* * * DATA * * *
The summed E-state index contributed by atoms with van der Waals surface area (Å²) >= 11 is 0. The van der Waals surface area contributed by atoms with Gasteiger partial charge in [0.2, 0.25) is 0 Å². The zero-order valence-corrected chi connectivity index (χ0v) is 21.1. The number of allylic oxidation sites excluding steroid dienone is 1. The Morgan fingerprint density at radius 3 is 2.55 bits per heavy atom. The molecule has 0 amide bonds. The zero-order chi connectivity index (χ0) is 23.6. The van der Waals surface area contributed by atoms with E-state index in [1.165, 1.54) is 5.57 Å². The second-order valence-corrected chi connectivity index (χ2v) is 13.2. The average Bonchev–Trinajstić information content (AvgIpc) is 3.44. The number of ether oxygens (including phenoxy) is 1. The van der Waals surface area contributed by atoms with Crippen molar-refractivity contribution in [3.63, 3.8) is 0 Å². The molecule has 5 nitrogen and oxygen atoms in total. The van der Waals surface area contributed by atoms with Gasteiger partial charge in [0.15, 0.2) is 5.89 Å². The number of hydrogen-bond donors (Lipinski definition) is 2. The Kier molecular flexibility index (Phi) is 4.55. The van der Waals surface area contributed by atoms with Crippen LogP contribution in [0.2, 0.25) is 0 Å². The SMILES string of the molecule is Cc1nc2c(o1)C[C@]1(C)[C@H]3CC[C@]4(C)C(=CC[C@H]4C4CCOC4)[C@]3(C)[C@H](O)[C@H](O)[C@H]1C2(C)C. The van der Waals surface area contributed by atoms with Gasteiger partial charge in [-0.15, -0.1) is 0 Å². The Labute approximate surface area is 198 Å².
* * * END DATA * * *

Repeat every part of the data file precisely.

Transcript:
The summed E-state index contributed by atoms with van der Waals surface area (Å²) >= 11 is 0. The van der Waals surface area contributed by atoms with Gasteiger partial charge in [0.2, 0.25) is 0 Å². The zero-order valence-corrected chi connectivity index (χ0v) is 21.1. The number of allylic oxidation sites excluding steroid dienone is 1. The Morgan fingerprint density at radius 3 is 2.55 bits per heavy atom. The molecule has 0 amide bonds. The zero-order chi connectivity index (χ0) is 23.6. The van der Waals surface area contributed by atoms with E-state index in [1.165, 1.54) is 5.57 Å². The second-order valence-corrected chi connectivity index (χ2v) is 13.2. The average Bonchev–Trinajstić information content (AvgIpc) is 3.44. The number of ether oxygens (including phenoxy) is 1. The van der Waals surface area contributed by atoms with Crippen molar-refractivity contribution in [3.63, 3.8) is 0 Å². The molecule has 5 nitrogen and oxygen atoms in total. The van der Waals surface area contributed by atoms with Gasteiger partial charge in [0.15, 0.2) is 5.89 Å². The number of hydrogen-bond donors (Lipinski definition) is 2. The Kier molecular flexibility index (Phi) is 4.55. The van der Waals surface area contributed by atoms with Crippen LogP contribution in [0.2, 0.25) is 0 Å². The SMILES string of the molecule is Cc1nc2c(o1)C[C@]1(C)[C@H]3CC[C@]4(C)C(=CC[C@H]4C4CCOC4)[C@]3(C)[C@H](O)[C@H](O)[C@H]1C2(C)C. The van der Waals surface area contributed by atoms with Gasteiger partial charge in [-0.15, -0.1) is 0 Å². The Labute approximate surface area is 198 Å².